Humboldt State University is adding two extra sessions of its Summer Robot Camp this summer.
The popular week-long camp offers students the chance to spark their interest in STEAM (Science, Technology, Enginnering, Arts and Math). Incoming 6th, 7th, and 8th graders will have the chance to work in teams to build robots using Lego Mindstorm and other tools. They also get to see drones in action and find out about emerging robot technologies.
The week concludes with robot wrestling and racing, as well as a showcase for family members.
Due to demand, there will be three sessions this summer rather than one. Each session will be five days each from 9 a.m. to 4 p.m., and will be held on campus the weeks of June 25-29, July 9-13, and July 16-20. They will be taught by HSU students.
Registration is now open, and early registration is recommended, as this camp always fills fast. Cost is $295.
To register and for more information, including photos and a video from previous years, visit camps.humboldt.edu or contact HSU Early Outreach at (707) 826-6226.
The Theatre, Film & Dance Department at Humboldt State University presents Hay Fever by Noel Coward, beginning April 27.
Left to right: Mickey Donovan, Susan Abbey, JM Wilkerson, Shawn Wagner in Hay FeverA cross between high farce and a comedy of manners, the play is set in an English country house in the 1920s, and deals with the four eccentric members of the Bliss family and their outlandish behavior when they each invite a guest to spend the weekend. The self-centered behavior of the hosts finally drives their guests to flee while the Blisses are so engaged in a family row that they do not notice their guests’ furtive departure.
Coward—actor, composer, and playwright once described as the person who “invented the ‘20s”—was born on December 16, 1899, in England. He first visited New York City in 1921 and hoped that American producers would embrace his plays. During that summer, he befriended the playwright Hartley Manners and his wife, the eccentric actress Laurette Taylor. Their over-the-top theatrical lifestyle later inspired him in writing Hay Fever. He wrote the play in three days in 1924.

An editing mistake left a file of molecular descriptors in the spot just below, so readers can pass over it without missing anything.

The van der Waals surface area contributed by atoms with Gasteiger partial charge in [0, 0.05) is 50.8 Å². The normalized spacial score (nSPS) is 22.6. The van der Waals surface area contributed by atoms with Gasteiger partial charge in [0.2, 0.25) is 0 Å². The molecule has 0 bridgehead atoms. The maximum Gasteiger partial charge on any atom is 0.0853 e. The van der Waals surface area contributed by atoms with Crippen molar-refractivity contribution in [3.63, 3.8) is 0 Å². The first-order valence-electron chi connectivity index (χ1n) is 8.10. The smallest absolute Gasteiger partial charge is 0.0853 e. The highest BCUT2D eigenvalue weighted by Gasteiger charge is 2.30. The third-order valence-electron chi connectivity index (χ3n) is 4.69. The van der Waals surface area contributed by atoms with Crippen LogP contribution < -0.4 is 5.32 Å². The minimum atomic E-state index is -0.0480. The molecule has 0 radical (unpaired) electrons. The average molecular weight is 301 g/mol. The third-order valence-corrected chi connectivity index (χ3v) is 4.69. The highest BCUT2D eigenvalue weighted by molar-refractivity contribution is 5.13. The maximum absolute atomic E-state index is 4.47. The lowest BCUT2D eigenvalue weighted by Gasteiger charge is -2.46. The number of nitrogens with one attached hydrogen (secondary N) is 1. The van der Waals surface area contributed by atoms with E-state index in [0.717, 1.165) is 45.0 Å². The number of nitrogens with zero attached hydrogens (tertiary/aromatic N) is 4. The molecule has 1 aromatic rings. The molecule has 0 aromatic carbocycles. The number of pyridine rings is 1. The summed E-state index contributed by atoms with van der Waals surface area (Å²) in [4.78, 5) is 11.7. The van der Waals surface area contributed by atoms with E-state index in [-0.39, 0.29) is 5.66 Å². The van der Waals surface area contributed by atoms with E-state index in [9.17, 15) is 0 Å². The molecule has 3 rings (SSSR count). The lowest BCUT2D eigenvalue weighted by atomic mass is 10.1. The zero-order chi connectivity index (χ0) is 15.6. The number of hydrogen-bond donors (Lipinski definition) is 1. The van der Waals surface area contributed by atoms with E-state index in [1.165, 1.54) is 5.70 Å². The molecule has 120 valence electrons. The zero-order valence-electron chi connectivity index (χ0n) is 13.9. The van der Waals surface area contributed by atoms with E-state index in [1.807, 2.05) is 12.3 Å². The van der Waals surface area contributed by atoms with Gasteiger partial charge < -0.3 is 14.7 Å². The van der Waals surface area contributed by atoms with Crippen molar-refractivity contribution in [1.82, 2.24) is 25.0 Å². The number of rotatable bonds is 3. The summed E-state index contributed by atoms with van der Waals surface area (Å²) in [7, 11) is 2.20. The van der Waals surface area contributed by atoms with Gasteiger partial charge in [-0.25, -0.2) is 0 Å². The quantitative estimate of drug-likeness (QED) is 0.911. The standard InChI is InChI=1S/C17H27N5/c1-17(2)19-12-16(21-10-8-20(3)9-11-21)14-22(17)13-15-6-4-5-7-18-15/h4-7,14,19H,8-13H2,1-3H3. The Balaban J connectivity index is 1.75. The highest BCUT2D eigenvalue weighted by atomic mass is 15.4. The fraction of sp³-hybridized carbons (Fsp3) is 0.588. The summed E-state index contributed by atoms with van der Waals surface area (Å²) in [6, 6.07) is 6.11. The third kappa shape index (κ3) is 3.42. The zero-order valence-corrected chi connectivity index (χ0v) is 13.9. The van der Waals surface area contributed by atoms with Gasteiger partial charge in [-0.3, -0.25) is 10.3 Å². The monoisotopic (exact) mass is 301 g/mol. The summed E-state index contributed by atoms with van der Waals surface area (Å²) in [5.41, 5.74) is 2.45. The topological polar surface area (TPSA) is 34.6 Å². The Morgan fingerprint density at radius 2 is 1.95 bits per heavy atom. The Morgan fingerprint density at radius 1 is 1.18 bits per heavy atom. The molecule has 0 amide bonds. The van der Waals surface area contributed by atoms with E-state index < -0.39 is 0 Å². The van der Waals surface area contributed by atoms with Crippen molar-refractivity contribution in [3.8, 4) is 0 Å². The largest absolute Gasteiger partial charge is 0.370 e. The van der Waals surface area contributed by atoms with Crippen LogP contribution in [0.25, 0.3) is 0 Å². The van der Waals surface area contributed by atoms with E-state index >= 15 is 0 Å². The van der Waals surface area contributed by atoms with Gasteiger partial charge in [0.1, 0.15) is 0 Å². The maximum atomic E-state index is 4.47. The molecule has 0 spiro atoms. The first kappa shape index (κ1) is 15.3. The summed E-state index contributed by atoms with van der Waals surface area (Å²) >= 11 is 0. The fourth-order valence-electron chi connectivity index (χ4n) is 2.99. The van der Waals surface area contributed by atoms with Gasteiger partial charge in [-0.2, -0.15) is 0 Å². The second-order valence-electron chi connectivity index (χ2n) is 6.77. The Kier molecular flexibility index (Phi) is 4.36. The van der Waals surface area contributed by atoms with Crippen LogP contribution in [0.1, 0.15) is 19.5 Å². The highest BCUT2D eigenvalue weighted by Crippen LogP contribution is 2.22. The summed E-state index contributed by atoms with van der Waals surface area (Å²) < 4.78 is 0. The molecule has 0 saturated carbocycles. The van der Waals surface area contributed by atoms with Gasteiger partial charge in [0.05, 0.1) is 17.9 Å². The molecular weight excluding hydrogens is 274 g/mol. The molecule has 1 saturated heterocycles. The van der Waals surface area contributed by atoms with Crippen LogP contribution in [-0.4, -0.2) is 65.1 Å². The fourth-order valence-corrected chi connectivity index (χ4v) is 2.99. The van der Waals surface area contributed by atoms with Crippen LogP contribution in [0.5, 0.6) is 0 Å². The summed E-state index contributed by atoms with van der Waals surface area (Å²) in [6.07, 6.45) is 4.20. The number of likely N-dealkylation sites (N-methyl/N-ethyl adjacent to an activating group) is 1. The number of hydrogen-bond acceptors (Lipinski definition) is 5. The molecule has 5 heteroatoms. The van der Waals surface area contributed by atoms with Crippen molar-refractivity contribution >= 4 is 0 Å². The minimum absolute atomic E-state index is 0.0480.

Coward was one of the first playwrights of his generation to use naturalistic dialogue. His characters speak in the same ordinary phrases that people use in everyday conversation. Earlier dramatists had their actors performing in a more contrived, stilted fashion as they spoke complex and witty phrases that sounded poetic or literary. By contrast, Coward’s plays rely on the interaction between performers to grab attention and the context of a given line to generate laughs. It was understood that audience members might not leave the theater quoting a single clever phrase but chances were good that they laughed their way through the actual performance because of the amusing situations depicted on stage.
The production is directed by HSU Department of Theatre, Film & Dance Professor James McHugh. McHugh is a member of the design and technology faculty whose area of expertise is lighting design. In addition to lighting (shadow design) he teaches classes in visual aesthetics, production management, stage management, color theory, image and imagination and introduction to performance design.
McHugh describes Hay Fever as a screwball comedy.
“Unconventional, risqué, theatrical, and often downright rude, the Blisses are everything an upper-crust English family should not be, they are a divinely mad family,” he says.
McHugh believes the play encompasses three complimentary acting styles: screwball comedy (the dynamic conflict between etiquette and insanity; silent screen acting (the dramatic gestures that need no words); and simple, natural family conversations.